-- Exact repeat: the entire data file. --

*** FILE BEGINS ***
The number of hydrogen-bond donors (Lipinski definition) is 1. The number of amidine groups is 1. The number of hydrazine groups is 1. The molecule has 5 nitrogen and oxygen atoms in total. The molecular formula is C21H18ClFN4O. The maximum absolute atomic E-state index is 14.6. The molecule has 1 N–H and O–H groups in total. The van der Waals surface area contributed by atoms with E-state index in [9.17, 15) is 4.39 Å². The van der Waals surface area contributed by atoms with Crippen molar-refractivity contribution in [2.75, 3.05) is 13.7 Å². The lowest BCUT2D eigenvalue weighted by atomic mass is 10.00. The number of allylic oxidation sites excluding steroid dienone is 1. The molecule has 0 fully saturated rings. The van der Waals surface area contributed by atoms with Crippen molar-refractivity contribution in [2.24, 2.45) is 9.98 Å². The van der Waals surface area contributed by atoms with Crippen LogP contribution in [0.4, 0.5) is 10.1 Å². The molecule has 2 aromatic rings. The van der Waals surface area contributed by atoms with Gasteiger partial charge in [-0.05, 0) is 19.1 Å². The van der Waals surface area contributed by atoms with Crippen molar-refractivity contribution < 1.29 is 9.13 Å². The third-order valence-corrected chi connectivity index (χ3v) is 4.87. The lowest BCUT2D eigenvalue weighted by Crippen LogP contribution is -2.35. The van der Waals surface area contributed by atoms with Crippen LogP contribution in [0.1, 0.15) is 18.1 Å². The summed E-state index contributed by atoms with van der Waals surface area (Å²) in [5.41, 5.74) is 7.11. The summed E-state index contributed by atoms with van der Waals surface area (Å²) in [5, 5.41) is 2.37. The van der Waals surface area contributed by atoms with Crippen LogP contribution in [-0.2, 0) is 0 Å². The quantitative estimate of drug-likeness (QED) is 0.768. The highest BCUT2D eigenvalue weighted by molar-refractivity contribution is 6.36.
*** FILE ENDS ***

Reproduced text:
The number of hydrogen-bond donors (Lipinski definition) is 1. The number of amidine groups is 1. The number of hydrazine groups is 1. The molecule has 5 nitrogen and oxygen atoms in total. The molecular formula is C21H18ClFN4O. The maximum absolute atomic E-state index is 14.6. The molecule has 1 N–H and O–H groups in total. The van der Waals surface area contributed by atoms with E-state index in [9.17, 15) is 4.39 Å². The van der Waals surface area contributed by atoms with Crippen molar-refractivity contribution in [2.75, 3.05) is 13.7 Å². The lowest BCUT2D eigenvalue weighted by atomic mass is 10.00. The number of allylic oxidation sites excluding steroid dienone is 1. The molecule has 0 fully saturated rings. The van der Waals surface area contributed by atoms with Crippen molar-refractivity contribution in [2.24, 2.45) is 9.98 Å². The van der Waals surface area contributed by atoms with Crippen LogP contribution in [0.4, 0.5) is 10.1 Å². The molecule has 2 aromatic rings. The van der Waals surface area contributed by atoms with Gasteiger partial charge in [-0.05, 0) is 19.1 Å². The van der Waals surface area contributed by atoms with Crippen molar-refractivity contribution < 1.29 is 9.13 Å². The third-order valence-corrected chi connectivity index (χ3v) is 4.87. The lowest BCUT2D eigenvalue weighted by Crippen LogP contribution is -2.35. The van der Waals surface area contributed by atoms with Crippen LogP contribution in [0.1, 0.15) is 18.1 Å². The summed E-state index contributed by atoms with van der Waals surface area (Å²) in [5.41, 5.74) is 7.11. The summed E-state index contributed by atoms with van der Waals surface area (Å²) in [5, 5.41) is 2.37. The van der Waals surface area contributed by atoms with Crippen LogP contribution in [-0.2, 0) is 0 Å². The quantitative estimate of drug-likeness (QED) is 0.768. The highest BCUT2D eigenvalue weighted by molar-refractivity contribution is 6.36.